“As we continue to expand our core business, one key change that you may expect to see from Shell is a more diversified portfolio set to meet the cleaner energy needs of the country. We launched the power business of Shell under Shell Energy Philippines Inc. last year. You can expect bigger things from Shell Energy Philippines Inc. as its focuses on delivering cleaner, flexible, and innovative energy solutions to our commercial and industrial customers,” said Shell Philippines chairman Cesar Romero.
Shell Energy has filed an application for a notice to proceed for its liquefied natural gas (LNG) project with the Department of Energy (DOE).
Romero said Shell, which has been in an economic partner of the Philippines for the past 107 years is here to stay.
“We have been doing business here for 107 years now, and we continue to consider the Philippines as one of our most important and vibrant markets. I’ve said it before, and I will emphasize it again: we are here to stay,” Romero said.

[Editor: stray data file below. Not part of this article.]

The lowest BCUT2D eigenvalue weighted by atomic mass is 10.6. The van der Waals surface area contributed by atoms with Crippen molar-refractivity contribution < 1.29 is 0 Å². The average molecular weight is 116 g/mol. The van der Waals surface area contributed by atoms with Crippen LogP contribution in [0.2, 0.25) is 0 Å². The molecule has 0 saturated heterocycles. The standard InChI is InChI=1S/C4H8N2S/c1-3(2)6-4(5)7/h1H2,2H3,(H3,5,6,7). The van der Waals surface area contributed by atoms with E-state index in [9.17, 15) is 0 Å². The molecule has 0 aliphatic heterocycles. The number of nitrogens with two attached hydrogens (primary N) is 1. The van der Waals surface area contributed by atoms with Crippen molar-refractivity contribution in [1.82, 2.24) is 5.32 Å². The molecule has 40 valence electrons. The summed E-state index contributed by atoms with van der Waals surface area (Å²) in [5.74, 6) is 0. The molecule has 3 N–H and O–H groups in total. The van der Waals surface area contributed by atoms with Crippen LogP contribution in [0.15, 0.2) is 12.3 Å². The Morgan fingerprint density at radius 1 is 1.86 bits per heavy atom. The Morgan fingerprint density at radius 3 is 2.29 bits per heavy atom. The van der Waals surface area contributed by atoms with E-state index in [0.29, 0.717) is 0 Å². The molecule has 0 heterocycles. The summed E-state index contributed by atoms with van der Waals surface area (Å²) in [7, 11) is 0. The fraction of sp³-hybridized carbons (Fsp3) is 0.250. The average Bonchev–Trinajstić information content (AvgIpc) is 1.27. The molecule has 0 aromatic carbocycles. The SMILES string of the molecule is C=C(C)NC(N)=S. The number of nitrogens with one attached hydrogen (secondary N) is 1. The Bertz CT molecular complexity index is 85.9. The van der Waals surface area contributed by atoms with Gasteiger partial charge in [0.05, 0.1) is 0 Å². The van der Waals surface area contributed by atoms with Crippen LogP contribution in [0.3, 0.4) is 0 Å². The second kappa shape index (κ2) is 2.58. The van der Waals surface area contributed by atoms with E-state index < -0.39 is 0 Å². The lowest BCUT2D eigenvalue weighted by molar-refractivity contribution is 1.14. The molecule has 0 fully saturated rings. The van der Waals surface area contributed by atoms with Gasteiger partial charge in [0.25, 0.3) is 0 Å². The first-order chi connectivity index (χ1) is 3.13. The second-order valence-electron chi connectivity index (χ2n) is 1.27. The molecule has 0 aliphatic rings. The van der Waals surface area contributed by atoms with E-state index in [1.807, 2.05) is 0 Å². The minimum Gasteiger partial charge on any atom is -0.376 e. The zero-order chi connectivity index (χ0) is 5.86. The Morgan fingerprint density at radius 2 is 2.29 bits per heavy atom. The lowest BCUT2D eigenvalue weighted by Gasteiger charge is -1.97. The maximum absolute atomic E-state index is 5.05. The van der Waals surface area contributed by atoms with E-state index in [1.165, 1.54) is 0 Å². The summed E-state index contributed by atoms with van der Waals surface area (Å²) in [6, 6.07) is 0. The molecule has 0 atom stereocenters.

Pilipinas Shell Petroleum Corp., the second largest oil company in the country is also reshaping itself “to adapt to a different future, and we have effectively laid down the foundations for a resilient,
adaptive, and future-ready organization,” said Romero.
Late last year, Pilipas Shell opened its third import terminal in Subic, which together with the Tabangao Terminal in Batangas and the North Mindanao Import Facility (NMIF) in Cagayan de Oro, thus forming a robust supply triangle that maximizes its efficiency and strengthens its world-class supply chain network in the country.
The company, however, decided to shut down its 110,000 barrels per day Tabangao refinery in Batangas and transform it into an import terminal due to low refining margins as a result of the COVID-19 pandemic.